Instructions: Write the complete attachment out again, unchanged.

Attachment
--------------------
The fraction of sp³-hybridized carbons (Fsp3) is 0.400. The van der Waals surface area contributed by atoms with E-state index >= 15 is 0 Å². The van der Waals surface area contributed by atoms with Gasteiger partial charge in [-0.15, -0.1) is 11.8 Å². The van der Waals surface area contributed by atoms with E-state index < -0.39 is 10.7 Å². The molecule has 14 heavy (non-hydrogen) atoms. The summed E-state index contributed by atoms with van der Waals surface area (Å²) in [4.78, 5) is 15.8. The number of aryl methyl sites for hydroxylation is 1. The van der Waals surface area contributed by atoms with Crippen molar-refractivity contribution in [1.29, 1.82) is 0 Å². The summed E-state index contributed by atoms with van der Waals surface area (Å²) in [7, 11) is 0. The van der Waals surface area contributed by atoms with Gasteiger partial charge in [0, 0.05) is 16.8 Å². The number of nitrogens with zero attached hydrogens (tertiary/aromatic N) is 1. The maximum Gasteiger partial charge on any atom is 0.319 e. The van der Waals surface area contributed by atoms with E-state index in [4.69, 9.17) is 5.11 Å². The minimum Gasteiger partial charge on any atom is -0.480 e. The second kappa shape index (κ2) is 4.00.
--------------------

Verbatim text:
The fraction of sp³-hybridized carbons (Fsp3) is 0.400. The van der Waals surface area contributed by atoms with E-state index >= 15 is 0 Å². The van der Waals surface area contributed by atoms with Gasteiger partial charge in [-0.15, -0.1) is 11.8 Å². The van der Waals surface area contributed by atoms with E-state index < -0.39 is 10.7 Å². The molecule has 14 heavy (non-hydrogen) atoms. The summed E-state index contributed by atoms with van der Waals surface area (Å²) in [4.78, 5) is 15.8. The number of aryl methyl sites for hydroxylation is 1. The van der Waals surface area contributed by atoms with Crippen molar-refractivity contribution in [1.29, 1.82) is 0 Å². The summed E-state index contributed by atoms with van der Waals surface area (Å²) in [7, 11) is 0. The van der Waals surface area contributed by atoms with Gasteiger partial charge in [0, 0.05) is 16.8 Å². The number of nitrogens with zero attached hydrogens (tertiary/aromatic N) is 1. The maximum Gasteiger partial charge on any atom is 0.319 e. The van der Waals surface area contributed by atoms with E-state index in [4.69, 9.17) is 5.11 Å². The minimum Gasteiger partial charge on any atom is -0.480 e. The second kappa shape index (κ2) is 4.00.